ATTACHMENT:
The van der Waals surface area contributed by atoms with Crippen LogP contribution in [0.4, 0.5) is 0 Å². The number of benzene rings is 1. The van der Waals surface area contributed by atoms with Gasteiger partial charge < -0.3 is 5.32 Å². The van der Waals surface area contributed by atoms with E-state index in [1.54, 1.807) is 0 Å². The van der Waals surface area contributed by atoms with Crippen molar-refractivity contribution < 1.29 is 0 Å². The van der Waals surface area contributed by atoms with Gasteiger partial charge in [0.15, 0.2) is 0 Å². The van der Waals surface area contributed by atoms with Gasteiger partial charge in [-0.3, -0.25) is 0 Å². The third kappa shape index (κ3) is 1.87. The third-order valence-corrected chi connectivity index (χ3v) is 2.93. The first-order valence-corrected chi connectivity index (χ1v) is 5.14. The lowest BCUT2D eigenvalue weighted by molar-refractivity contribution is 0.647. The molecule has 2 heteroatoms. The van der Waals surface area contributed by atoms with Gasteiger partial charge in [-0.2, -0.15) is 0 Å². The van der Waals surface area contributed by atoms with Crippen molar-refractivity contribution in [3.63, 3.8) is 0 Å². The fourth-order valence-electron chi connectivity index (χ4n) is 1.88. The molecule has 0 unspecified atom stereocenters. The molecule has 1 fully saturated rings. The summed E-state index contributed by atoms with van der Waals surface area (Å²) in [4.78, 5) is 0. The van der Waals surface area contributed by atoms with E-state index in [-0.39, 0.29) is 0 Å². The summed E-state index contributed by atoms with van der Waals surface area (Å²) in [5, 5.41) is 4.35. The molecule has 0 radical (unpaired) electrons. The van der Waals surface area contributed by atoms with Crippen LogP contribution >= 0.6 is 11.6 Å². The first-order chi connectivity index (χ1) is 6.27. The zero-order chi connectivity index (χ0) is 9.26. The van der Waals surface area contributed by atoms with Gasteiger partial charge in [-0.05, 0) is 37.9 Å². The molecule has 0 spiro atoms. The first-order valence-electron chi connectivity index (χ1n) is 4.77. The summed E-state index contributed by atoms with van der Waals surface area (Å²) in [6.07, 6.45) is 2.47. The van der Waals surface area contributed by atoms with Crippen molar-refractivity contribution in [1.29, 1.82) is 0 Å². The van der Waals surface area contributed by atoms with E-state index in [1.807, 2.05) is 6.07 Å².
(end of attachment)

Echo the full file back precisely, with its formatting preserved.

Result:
The van der Waals surface area contributed by atoms with Crippen LogP contribution in [0.4, 0.5) is 0 Å². The number of benzene rings is 1. The van der Waals surface area contributed by atoms with Gasteiger partial charge < -0.3 is 5.32 Å². The van der Waals surface area contributed by atoms with E-state index in [1.54, 1.807) is 0 Å². The van der Waals surface area contributed by atoms with Crippen molar-refractivity contribution < 1.29 is 0 Å². The van der Waals surface area contributed by atoms with Gasteiger partial charge in [0.15, 0.2) is 0 Å². The van der Waals surface area contributed by atoms with Gasteiger partial charge in [-0.3, -0.25) is 0 Å². The third kappa shape index (κ3) is 1.87. The third-order valence-corrected chi connectivity index (χ3v) is 2.93. The first-order valence-corrected chi connectivity index (χ1v) is 5.14. The lowest BCUT2D eigenvalue weighted by molar-refractivity contribution is 0.647. The molecule has 2 heteroatoms. The van der Waals surface area contributed by atoms with Gasteiger partial charge in [-0.2, -0.15) is 0 Å². The van der Waals surface area contributed by atoms with Crippen molar-refractivity contribution in [3.63, 3.8) is 0 Å². The fourth-order valence-electron chi connectivity index (χ4n) is 1.88. The molecule has 0 unspecified atom stereocenters. The molecule has 1 fully saturated rings. The summed E-state index contributed by atoms with van der Waals surface area (Å²) in [4.78, 5) is 0. The van der Waals surface area contributed by atoms with E-state index in [-0.39, 0.29) is 0 Å². The summed E-state index contributed by atoms with van der Waals surface area (Å²) in [5, 5.41) is 4.35. The molecule has 0 radical (unpaired) electrons. The van der Waals surface area contributed by atoms with Crippen LogP contribution >= 0.6 is 11.6 Å². The first-order chi connectivity index (χ1) is 6.27. The zero-order chi connectivity index (χ0) is 9.26. The van der Waals surface area contributed by atoms with Gasteiger partial charge in [-0.05, 0) is 37.9 Å². The molecule has 0 spiro atoms. The first-order valence-electron chi connectivity index (χ1n) is 4.77. The summed E-state index contributed by atoms with van der Waals surface area (Å²) in [6.07, 6.45) is 2.47. The van der Waals surface area contributed by atoms with Crippen molar-refractivity contribution in [1.29, 1.82) is 0 Å². The van der Waals surface area contributed by atoms with E-state index in [1.807, 2.05) is 6.07 Å².